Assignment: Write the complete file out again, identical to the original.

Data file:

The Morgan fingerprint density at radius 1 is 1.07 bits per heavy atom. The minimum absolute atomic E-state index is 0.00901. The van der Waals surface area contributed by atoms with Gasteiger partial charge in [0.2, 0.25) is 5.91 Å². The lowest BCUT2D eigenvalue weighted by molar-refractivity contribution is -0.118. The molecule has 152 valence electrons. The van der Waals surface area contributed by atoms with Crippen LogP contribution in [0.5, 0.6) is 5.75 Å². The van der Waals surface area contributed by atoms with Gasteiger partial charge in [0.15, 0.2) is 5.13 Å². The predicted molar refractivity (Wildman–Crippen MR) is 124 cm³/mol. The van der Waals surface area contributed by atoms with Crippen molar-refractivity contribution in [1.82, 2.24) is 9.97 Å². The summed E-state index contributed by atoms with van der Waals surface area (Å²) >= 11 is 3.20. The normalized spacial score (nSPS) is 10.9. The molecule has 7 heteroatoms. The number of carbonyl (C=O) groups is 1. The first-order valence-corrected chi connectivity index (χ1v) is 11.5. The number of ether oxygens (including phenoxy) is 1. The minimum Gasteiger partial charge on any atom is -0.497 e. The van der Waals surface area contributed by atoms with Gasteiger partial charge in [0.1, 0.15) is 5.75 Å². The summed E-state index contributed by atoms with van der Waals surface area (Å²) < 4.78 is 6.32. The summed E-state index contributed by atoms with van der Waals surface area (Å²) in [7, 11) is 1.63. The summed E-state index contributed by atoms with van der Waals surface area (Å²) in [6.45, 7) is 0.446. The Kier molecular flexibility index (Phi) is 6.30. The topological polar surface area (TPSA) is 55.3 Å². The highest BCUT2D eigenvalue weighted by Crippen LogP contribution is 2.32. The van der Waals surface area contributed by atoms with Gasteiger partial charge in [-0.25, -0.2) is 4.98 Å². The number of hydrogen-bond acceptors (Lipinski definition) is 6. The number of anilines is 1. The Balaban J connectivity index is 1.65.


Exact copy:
The Morgan fingerprint density at radius 1 is 1.07 bits per heavy atom. The minimum absolute atomic E-state index is 0.00901. The van der Waals surface area contributed by atoms with Gasteiger partial charge in [0.2, 0.25) is 5.91 Å². The lowest BCUT2D eigenvalue weighted by molar-refractivity contribution is -0.118. The molecule has 152 valence electrons. The van der Waals surface area contributed by atoms with Crippen LogP contribution in [0.5, 0.6) is 5.75 Å². The van der Waals surface area contributed by atoms with Gasteiger partial charge in [0.15, 0.2) is 5.13 Å². The predicted molar refractivity (Wildman–Crippen MR) is 124 cm³/mol. The van der Waals surface area contributed by atoms with Crippen molar-refractivity contribution in [1.82, 2.24) is 9.97 Å². The summed E-state index contributed by atoms with van der Waals surface area (Å²) >= 11 is 3.20. The normalized spacial score (nSPS) is 10.9. The molecule has 7 heteroatoms. The number of carbonyl (C=O) groups is 1. The first-order valence-corrected chi connectivity index (χ1v) is 11.5. The number of ether oxygens (including phenoxy) is 1. The minimum Gasteiger partial charge on any atom is -0.497 e. The van der Waals surface area contributed by atoms with Gasteiger partial charge in [0.1, 0.15) is 5.75 Å². The summed E-state index contributed by atoms with van der Waals surface area (Å²) < 4.78 is 6.32. The summed E-state index contributed by atoms with van der Waals surface area (Å²) in [7, 11) is 1.63. The summed E-state index contributed by atoms with van der Waals surface area (Å²) in [6.45, 7) is 0.446. The Kier molecular flexibility index (Phi) is 6.30. The topological polar surface area (TPSA) is 55.3 Å². The highest BCUT2D eigenvalue weighted by Crippen LogP contribution is 2.32. The van der Waals surface area contributed by atoms with Gasteiger partial charge in [-0.25, -0.2) is 4.98 Å². The number of hydrogen-bond acceptors (Lipinski definition) is 6. The number of anilines is 1. The Balaban J connectivity index is 1.65.